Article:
Later, while posted in West Germany I was not far from the border with Czechoslovakia when, on Aug. 21, 1968, the Soviets sent in tanks to crush the experiment in democracy called the “Prague Spring.” A subsequent assignment as chief of CIA’s Soviet Foreign Policy Branch left me in little doubt as to which country was America’s “main enemy” or “glavniy vrag,” the term used by the Soviets for the U.S.

There was widespread feeling that this Cold War could not basically change in any near future. But just two decades later, the Berlin Wall fell amid widespread unrest in the rest of Eastern Europe. And there was a real chance for lasting peace in a Europe “whole and free” from Portugal to the Urals.

Blowing a Unique Opportunity

The unwelcome truth is that it was the U.S. that bears primary responsibility for sabotaging that unique opportunity; Washington decided to expand rather than disband NATO to match the disbanding of the Warsaw Pact. To those who cared about the U.S. relationship with Russia, this was a profound disappointment.

Regarding U.S. assurances that NATO would not be expanded, former Ambassador to the USSR Jack Matlock took copious notes at the summit between U.S. President George H. W. Bush and Soviet President Mikhail Gorbachev in Malta just three weeks after the Berlin Wall fell. Matlock was there again two months later (early February 1990) in Moscow when promises were made during the visit of then-Secretary of State James Baker, who told Gorbachev that if Russia would acquiesce to the peaceful reunification of Germany, NATO would not move “one inch” eastward. [See “U.S. Welched on Promise NATO Would Not ‘Leapfrog’ Over Germany.”]

Some of the brightest thinkers about East-West relations have lamented the U.S. failure to live up to those assurances. For example, former Democratic Sen. (and Rhodes scholar) Bill Bradley called NATO’s expansion eastward, reneging on Washington’s explicit promise not to do so, a fundamental blunder of monumental proportions.” In a speech on March 4, 2008, Sen. Bradley bemoaned what happened as a “terribly sad thing.”

A month before Bradley’s speech, U.S. Ambassador to Russia William Burns (now Deputy Secretary of State) was warned by Sergey Lavrov, Russian foreign minister then as now, that Moscow was unalterably opposed to NATO’s plan to make Ukraine a member of the military alliance, regarding that as a dire strategic threat to Russia.

We have unique insight into this critical warning, courtesy of Pvt. Chelsea (formerly Bradley) Manning and WikiLeaks, who made available the text of a State Department cable dated Feb. 1, 2008, from the U.S. Embassy in Moscow bearing the unusual title: “NYET MEANS NYET: RUSSIA’S NATO ENLARGEMENT REDLINES.”

The IMMEDIATE precedence that the cable bears shows that Ambassador Burns was addressing a priority issue under active consideration in Washington. Here is Burns’s introduction to the message that he sent to Washington after his lecture from Lavrov:

“Summary. Following a muted first reaction to Ukraine’s intent to seek a NATO membership action plan at the [upcoming] Bucharest summit, Foreign Minister Lavrov and other senior officials have reiterated strong opposition, stressing that Russia would view further eastward expansion as a potential military threat. NATO enlargement, particularly to Ukraine, remains ‘an emotional and neuralgic’ issue for Russia, but strategic policy considerations also underlie strong opposition to NATO membership for Ukraine and Georgia.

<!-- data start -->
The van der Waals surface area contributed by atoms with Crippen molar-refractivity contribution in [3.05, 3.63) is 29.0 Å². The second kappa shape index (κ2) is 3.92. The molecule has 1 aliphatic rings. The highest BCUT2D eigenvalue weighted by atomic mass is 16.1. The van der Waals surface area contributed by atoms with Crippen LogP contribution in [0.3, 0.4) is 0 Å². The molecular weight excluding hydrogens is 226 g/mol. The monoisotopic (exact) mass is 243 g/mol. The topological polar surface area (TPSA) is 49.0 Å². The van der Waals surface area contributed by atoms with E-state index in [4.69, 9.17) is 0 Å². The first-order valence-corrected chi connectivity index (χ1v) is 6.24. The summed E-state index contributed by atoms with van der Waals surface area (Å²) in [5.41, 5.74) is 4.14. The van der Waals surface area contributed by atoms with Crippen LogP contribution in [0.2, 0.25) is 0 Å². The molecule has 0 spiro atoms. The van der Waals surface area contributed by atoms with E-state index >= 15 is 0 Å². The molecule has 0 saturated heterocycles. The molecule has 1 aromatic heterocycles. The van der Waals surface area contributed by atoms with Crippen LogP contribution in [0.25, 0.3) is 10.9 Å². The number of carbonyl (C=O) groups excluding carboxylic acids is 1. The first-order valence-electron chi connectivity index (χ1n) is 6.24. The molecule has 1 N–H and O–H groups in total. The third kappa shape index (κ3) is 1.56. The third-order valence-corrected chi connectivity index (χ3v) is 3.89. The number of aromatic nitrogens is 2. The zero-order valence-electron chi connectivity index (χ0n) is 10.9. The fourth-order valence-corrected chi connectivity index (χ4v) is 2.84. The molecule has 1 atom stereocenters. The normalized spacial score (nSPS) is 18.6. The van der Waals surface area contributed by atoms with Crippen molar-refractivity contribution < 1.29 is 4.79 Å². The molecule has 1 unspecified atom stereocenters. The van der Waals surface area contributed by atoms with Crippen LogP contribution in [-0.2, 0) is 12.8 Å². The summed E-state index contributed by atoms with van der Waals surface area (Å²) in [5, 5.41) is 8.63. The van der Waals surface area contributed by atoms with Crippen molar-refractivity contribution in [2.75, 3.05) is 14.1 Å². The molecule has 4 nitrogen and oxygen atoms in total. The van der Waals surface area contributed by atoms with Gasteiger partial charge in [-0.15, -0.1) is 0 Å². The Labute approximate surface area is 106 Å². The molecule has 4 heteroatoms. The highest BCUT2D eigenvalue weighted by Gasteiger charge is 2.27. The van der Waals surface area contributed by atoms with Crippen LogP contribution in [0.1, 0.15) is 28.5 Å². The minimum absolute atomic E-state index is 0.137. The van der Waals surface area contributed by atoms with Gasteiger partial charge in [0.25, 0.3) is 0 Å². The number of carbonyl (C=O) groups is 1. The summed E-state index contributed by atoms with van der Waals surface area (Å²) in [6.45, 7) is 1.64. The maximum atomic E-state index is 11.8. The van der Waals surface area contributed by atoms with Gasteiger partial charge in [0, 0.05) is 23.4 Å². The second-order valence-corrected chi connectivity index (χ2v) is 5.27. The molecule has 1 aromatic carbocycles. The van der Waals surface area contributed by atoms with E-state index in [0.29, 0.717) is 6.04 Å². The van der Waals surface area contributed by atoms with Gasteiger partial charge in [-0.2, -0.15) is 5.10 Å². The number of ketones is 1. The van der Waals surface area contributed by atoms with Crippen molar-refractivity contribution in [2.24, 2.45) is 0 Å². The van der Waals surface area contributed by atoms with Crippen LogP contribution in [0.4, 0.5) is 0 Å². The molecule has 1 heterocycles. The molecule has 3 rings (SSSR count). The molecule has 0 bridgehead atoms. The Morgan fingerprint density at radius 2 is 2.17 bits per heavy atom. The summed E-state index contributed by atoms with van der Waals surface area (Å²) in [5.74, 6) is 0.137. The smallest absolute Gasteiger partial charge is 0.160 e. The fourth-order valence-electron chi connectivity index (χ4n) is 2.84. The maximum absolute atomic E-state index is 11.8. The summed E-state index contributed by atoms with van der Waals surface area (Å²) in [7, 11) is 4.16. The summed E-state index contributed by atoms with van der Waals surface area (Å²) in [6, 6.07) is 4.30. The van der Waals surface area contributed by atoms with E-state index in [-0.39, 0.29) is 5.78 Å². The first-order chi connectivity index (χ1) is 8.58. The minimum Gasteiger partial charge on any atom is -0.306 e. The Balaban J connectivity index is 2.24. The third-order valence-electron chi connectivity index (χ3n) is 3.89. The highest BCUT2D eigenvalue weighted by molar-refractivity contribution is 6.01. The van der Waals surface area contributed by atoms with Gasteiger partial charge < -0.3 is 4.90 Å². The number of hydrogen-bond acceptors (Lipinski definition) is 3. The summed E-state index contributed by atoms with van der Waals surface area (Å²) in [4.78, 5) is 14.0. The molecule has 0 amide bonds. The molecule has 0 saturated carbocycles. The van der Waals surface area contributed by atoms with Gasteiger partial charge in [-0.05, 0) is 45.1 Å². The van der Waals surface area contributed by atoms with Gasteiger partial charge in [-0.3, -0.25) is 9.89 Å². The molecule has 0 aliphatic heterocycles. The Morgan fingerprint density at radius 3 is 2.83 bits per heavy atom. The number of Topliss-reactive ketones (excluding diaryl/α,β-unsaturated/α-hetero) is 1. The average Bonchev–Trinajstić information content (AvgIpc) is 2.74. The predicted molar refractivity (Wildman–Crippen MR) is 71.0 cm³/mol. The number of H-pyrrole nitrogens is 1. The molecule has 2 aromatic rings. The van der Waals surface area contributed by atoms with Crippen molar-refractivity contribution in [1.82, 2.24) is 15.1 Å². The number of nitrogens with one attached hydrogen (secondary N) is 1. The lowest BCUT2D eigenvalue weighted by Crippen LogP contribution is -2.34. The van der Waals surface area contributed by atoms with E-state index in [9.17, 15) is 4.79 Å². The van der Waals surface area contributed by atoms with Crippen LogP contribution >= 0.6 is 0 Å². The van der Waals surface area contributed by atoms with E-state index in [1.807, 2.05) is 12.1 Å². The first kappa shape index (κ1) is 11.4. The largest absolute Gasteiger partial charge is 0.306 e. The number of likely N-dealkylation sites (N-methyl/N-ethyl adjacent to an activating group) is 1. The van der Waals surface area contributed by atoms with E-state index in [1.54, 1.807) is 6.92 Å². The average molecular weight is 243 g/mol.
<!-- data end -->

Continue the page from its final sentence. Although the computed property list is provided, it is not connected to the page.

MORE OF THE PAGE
“In Ukraine, these include fears that the issue could potentially split the country in two, leading to violence or even, some claim, civil war, which would force Russia to decide whether to intervene.”

Ambassador Burns continued: “Russia has made it clear that it would have to ‘seriously review’ its entire relationship with Ukraine and Georgia in the event of NATO inviting them to join. This could include major impacts on energy, economic, and political-military engagement, with possible repercussions throughout the region and into Central and Western Europe.”

In his closing comment Burns wrote: “Russia’s opposition to NATO membership for Ukraine and Georgia is both emotional and based on perceived strategic concerns about the impact on Russia’s interest in the region. While Russian opposition to the first round of NATO enlargement in the mid-1990s was strong, Russia now feels itself able to respond more forcefully to what it perceives as actions contrary to its national interests.” [For more details, see’s “How NATO Jabs Russia on Ukraine.”]

But the Lavrov/Burns warning fell on deaf ears. On April 3, 2008, a NATO summit in Bucharest formally announced: “NATO welcomes Ukraine’s and Georgia’s Euro-Atlantic aspirations for membership in NATO. We agreed today that these countries will become members of NATO.”
(Paragraph 23 of the NATO Declaration)

This past spring, with real trouble brewing in Ukraine, Lavrov returned to the subject in an interview with Bloomberg News on May 14, 2014. He said Russia remains “categorically against” Ukraine joining NATO, recounting Moscow’s longstanding concerns about NATO’s eastward expansion. He thus explained Moscow’s position to a large English-speaking international listeners, many of whom were learning about this history for the first time.